In this episode I will address the question “How can I possibly learn all this material?”
Now as you know, it is my promise to give you something in every episode that you can use immediately to memorize more medicine, faster. In episode 1, I gave you a pdf guide to troubleshoot your study strategy. In this episode I am going to give you a guide that walks you through exactly how to use First Aid during your first two years.
This question “How can I possibly learn all this material” sums up why med school is so difficult. You’ve heard it’s like drinking from a firehose, and that’s absolutely true. Now there’s really only two options. Either you reduce the volume, or you increase your ability to absorb the volume. I’m going to talk about reducing volume today, and in the next two episodes I will talk about increasing how much you absorb.
The best tool for reducing the volume of material is a book called First Aid for the USMLE Step 1. The way it works is by helping you separate high-yield facts from low-yield facts so that you can get the most return for your mental investment. You won’t technically need this book until a couple of months before you start studying for Step 1, but by using it early in your career, you can be killing two birds with one stone – studying for your school exams and preparing for Step 1 at the same time.
I. Call to Action
Now, a call to action. Buy an old copy of First Aid today. You can get it on Amazon. Don’t buy the most current edition, buy last year’s edition, used. I wouldn’t go older than that, because the publisher definitely finds a huge amount of errata every year and they do make critical updates to the content depending on what’s being heavily tested. The exception is if you are an M2 and there will not be another version released before you take Step 1. Then you should buy the new edition – because for actual Step 1 studying, you never, ever study from an old version.
Okay, so I recommend that everyone buy First Aid, but the way you use First Aid is vastly different depending on your year. Everything I’m about to say is summarized in a PDF I posted called “Guide to Using First Aid During M1 and M2” and you can download it in the show notes at sholamd.com.
II. Using First Aid During M1
I’ll start with M1. Remember that M1 year is about learning the basic concepts in medicine, understanding the building blocks of pathophysiology and pharmacology, and learning the language of medicine. None of these things is covered well in First Aid. And to be honest not much of it is “high-yield” for boards, which is why it’s not covered well in First Aid. That’s because it’s too fundamental. Step 1 creates a bell curve and if they tested on the basics everyone would ace it. There would be no distribution.
The material in M1 is mostly conceptual, and you need those concepts to be a good physician, to take good care of your patients, and to be able to explain to your patients what is going on in their bodies. There is not much you can do to reduce the volume here – it’s more about finding ways to study more efficiently by creating a study strategy, which I will cover on future podcasts.
Now I know that’s not what you want to hear, and I wish there was a way to reduce the volume during M1, but stick with me because I’m going to give you some tips for what you CAN do.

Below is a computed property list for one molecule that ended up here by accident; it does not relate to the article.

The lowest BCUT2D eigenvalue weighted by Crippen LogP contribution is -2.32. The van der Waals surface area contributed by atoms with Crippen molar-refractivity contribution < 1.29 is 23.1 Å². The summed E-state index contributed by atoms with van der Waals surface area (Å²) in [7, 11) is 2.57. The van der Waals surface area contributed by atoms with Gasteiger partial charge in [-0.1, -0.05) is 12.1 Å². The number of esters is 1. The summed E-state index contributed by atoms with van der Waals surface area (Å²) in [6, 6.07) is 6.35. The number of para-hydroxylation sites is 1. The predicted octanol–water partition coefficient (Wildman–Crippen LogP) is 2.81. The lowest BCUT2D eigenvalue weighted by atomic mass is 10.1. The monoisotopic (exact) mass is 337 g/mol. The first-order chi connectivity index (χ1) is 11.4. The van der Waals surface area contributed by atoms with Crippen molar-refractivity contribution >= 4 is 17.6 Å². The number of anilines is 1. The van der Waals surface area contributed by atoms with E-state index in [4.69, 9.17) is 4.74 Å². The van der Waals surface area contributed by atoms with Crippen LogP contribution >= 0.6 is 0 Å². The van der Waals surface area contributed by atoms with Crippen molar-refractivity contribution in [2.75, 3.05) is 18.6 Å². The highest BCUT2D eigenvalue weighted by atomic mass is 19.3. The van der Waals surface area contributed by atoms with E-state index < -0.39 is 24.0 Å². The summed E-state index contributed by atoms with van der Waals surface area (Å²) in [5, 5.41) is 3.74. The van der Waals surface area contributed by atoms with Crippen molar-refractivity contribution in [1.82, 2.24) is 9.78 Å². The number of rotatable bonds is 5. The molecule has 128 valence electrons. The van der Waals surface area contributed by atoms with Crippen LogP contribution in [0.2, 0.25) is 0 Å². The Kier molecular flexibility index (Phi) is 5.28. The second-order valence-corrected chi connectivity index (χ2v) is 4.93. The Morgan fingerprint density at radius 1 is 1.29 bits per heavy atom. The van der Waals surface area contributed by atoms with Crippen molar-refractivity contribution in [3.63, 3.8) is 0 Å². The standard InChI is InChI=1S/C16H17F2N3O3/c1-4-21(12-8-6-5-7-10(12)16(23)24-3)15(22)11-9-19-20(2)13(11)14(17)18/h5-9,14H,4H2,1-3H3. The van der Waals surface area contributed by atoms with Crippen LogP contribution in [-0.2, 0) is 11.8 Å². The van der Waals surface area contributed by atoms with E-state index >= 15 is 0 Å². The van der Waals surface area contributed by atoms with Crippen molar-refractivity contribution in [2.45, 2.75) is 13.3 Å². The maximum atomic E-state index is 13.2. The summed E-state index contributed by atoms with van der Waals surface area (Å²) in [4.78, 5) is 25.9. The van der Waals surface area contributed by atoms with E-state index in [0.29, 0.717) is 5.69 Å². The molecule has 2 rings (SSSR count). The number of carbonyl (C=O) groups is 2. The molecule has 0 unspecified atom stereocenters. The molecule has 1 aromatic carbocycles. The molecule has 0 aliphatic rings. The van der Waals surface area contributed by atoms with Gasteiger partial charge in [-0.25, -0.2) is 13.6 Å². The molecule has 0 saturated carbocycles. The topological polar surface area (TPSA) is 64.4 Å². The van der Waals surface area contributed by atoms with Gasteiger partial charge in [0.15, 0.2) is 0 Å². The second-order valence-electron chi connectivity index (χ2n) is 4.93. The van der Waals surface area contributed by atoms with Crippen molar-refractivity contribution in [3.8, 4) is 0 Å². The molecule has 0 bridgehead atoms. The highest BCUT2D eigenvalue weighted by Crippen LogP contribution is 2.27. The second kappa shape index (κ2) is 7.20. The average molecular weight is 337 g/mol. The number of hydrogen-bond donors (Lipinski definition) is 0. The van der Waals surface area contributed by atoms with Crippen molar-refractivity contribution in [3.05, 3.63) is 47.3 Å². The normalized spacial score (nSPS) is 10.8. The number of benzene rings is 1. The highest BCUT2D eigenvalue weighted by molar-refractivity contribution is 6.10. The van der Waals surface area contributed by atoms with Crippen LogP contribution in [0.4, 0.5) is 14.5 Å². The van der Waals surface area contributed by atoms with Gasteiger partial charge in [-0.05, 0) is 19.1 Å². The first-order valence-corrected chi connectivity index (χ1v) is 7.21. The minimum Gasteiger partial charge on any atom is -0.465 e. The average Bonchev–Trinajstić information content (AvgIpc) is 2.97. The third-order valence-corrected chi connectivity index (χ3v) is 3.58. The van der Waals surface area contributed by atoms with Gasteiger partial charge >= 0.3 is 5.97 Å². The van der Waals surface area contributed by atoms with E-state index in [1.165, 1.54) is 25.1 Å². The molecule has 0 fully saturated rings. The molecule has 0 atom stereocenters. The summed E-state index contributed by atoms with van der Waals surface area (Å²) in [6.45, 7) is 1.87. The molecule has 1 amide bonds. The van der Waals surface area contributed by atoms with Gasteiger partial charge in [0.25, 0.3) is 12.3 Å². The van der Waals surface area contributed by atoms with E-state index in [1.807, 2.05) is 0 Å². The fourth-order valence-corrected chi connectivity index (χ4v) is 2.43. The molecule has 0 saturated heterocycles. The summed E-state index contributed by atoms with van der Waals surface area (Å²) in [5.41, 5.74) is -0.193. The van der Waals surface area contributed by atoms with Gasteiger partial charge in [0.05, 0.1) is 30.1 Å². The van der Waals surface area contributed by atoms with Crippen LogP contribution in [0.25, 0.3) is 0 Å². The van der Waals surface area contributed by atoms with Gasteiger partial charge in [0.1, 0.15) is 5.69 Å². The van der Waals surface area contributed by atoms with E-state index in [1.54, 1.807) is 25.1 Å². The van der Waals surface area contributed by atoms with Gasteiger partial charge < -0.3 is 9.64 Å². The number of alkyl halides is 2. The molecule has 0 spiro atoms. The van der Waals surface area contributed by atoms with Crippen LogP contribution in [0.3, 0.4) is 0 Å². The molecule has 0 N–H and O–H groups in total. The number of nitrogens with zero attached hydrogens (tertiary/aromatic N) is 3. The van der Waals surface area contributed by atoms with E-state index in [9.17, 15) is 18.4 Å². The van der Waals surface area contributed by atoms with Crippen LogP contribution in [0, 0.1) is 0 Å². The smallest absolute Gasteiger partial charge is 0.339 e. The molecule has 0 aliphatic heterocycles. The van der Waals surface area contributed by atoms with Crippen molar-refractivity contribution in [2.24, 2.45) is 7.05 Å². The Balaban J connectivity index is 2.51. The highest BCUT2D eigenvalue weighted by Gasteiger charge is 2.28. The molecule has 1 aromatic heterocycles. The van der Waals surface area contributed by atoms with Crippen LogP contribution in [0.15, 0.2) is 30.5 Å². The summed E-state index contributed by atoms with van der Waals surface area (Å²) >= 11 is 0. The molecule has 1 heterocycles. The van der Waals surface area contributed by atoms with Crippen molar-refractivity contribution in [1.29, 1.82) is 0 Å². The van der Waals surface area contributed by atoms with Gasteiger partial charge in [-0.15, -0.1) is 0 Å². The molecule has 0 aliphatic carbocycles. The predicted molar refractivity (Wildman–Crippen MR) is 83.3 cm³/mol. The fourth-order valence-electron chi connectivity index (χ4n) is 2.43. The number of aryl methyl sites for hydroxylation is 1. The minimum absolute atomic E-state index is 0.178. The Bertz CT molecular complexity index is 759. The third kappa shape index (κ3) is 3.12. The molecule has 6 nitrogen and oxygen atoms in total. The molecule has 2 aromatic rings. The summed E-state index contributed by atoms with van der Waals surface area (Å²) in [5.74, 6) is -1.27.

But one more disclaimer first: during M1, you can use the basic science sections of First Aid to help you review, but be warned that this can backfire. First Aid can be a distraction and can intimidate you early on, and you might feel like you have more volume instead of less. There’s a lot of information in there, things you won’t have seen yet and likely won’t understand yet. So when you start using First Aid, just proceed with caution and if you feel overwhelmed by it, give yourself permission to put it away.
So here are the four ways I suggest using First Aid during your first year of med school:
- Confidence boost before the exam. Most of the summaries in FA are very basic, and you will have learned it in much more detail than First Aid goes into. You know, it feels good to go through FA and prove to yourself that you actually know a lot about the subject. Then you can take that positive energy into the exam.
- Diagrams. For the visual learners especially, seeing the information laid out in a new way can reinforce it.
- Mnemonics. They are highlighted in red so you can easily skim and find them. Now I’m a huge advocate of creating your own mnemonics, but if you are pressed for time, this can save you from having to make your own.
- Clinical context. Usually right next to a concept they will have the most high-yield disorder associated with it. This is great because a lot of the time professors will give you like 10 rare diseases that can come from one abnormality. It’s because they’ve been studying this in their lab for the last 15 years and they are entirely fascinated by it. I loved that about my professors, and hated it too, because it’s overwhelming! FA can help you focus on the most common association, which is actually the most likely to be tested on your school’s exam as well. If you think about it, a good professor is going to teach you 10 rare disease associations, then test you on the most common one. Another caution though: if you see something in First Aid that your professor hasn’t discussed in lecture or in lecture notes, just ignore it. You aren’t missing anything. Most likely it will be taught in another course or during organ blocks in M2 year. Keep your eye on the prize! Worry about your M1 grades, and building your basic medical knowledge because step 1 will come soon enough.